Tobacco giant takes Norway to court
March 9, 2010
A new law in Norway that forces retail outlets to hide tobacco products from public view now faces a major legal challenge from the world’s largest tobacco company. Newspaper Dagens Næringsliv (DN) reports that US-based Philip Morris is filing suit against the Norwegian state, to force it to prove the law’s alleged health benefits.
Norwegian politicians approved the law banning display of tobacco products on the grounds it would discourage smoking and promote better public health. All grocery stores, kiosks and other retail outlets selling tobacco products were forced to remove them from public view.
That meant customers must ask cashiers for the specific brand of cigarettes or other tobacco products that they want, while retailers were forced to invest an estimated NOK 500 million nationwide on new systems for selling tobacco. Most have bought large, anonymous machines that dispense packages of cigarettes, for example, after a customer has purchased a card that allows the machine to work.
Burden of proof on the state
Philip Morris claims such restrictions violate European trade and competition regulations, but realizes that individual states can undermine such regulations in the interest of public health. That’s why Philip Morris is suing.
“The state carries the burden of proof, and this is where Philip Morris and the state disagree,” the company’s Norwegian lawyer, Jan Magne Juuhl-Langseth, told DN. He said Philip Morris wants to determine whether the ban “really has a health effect,” or whether it’s based simply on “political correctness with no effect.”
Anne Edwards of Philip Morris International told DN that there’s no scientific evidence that the law has an effect on health. She noted that a similar law was introduced in Iceland in 2001, and “nothing” suggests it has encouraged people to stop smoking. Nor have other bans in some parts of Canada, Australia and Ireland, and Philip Morris is also filing suit against Irish authorities.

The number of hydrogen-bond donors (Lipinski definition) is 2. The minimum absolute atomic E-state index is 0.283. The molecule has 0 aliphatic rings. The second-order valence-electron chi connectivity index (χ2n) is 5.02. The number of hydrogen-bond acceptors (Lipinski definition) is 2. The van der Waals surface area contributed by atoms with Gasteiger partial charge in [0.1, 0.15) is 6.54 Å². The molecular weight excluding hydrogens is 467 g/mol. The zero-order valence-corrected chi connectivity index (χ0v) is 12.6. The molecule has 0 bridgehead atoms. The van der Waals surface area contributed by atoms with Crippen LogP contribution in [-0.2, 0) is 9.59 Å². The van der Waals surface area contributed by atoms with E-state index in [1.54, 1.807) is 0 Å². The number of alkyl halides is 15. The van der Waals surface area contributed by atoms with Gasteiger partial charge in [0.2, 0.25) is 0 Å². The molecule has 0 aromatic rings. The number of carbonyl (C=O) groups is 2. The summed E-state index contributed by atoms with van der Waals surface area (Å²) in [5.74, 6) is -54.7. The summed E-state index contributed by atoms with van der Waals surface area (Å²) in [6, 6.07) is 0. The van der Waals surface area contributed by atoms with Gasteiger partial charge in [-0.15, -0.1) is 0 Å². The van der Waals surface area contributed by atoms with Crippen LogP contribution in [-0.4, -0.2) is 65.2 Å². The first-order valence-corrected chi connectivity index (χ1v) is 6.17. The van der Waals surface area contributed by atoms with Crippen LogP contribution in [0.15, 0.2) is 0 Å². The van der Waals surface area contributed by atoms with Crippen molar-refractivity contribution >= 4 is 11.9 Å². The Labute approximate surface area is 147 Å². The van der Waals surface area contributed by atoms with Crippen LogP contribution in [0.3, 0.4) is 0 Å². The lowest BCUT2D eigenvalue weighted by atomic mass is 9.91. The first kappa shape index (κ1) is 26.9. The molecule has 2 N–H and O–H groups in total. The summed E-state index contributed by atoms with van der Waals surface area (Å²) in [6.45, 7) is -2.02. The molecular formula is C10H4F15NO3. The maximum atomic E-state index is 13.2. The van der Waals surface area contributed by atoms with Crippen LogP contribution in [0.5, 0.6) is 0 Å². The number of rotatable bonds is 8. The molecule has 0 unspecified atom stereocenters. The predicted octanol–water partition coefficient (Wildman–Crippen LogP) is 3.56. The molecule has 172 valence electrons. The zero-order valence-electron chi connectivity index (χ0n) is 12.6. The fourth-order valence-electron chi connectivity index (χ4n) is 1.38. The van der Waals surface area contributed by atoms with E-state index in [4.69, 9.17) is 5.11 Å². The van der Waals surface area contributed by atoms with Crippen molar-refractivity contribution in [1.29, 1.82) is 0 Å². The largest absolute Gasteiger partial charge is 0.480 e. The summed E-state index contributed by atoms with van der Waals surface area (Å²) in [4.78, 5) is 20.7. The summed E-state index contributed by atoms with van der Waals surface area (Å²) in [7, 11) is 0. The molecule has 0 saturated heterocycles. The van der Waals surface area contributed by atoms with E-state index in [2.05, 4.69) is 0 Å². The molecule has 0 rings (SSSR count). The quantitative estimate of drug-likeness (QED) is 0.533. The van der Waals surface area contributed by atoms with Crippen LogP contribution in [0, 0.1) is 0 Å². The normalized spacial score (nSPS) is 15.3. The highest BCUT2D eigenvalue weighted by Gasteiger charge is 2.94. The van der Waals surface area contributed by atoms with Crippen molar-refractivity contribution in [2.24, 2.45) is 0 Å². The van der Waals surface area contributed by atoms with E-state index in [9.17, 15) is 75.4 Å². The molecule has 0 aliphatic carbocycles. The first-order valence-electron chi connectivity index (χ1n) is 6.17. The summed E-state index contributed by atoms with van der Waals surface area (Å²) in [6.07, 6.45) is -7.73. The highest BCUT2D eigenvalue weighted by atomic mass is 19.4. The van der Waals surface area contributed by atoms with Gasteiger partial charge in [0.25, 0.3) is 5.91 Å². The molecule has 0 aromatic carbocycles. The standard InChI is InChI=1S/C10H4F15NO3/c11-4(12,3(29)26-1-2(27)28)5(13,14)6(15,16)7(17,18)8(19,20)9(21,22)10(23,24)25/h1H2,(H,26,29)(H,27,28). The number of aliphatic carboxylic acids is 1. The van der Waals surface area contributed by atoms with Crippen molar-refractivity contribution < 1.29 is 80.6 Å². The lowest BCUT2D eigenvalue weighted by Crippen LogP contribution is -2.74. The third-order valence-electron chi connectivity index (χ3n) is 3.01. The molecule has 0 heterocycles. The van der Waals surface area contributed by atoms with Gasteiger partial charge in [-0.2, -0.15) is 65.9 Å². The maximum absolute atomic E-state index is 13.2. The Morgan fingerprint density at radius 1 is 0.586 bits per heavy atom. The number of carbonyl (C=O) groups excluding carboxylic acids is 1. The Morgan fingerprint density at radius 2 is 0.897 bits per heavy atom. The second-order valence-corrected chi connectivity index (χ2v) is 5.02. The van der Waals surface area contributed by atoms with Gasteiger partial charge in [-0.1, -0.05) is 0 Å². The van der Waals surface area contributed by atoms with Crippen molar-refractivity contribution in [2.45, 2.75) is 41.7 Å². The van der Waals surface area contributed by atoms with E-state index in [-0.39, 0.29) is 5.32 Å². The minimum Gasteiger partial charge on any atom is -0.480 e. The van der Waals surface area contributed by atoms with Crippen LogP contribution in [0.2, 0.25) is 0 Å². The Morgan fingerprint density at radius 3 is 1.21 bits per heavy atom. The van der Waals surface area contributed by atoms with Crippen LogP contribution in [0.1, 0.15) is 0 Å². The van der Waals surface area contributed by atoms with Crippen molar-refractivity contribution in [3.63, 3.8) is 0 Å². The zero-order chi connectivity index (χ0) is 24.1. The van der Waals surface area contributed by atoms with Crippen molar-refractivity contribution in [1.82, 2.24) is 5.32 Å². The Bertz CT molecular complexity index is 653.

A court ruling is also being sought since other European countries are considering similar bans. Philip Morris planned to file suit in the Oslo city court (Tingrett), but Juuhl-Langseth hopes the case will be referred to the European (EFTA) court handing free trade issues.
Norway’s health ministry, responsible for carrying out the law banning display of tobacco products, claims it’s functioning well and that judicial questions were considered before its enactment. Health Director Bjørn-Inge Larsen told Norwegian Broadcasting (NRK) that the very fact Philip Morris is suing indicates that it’s worried about lower sales, “which itself shows the law is having its desired effect.”
Retailers, however, think the law is “pure nonsense” and expensive, according to HSH, the trade association representing them. One smoker told DN that he agrees. “This is a complete waste of time and resources,” he said. “And I smoke just as many cigarettes as I did before.”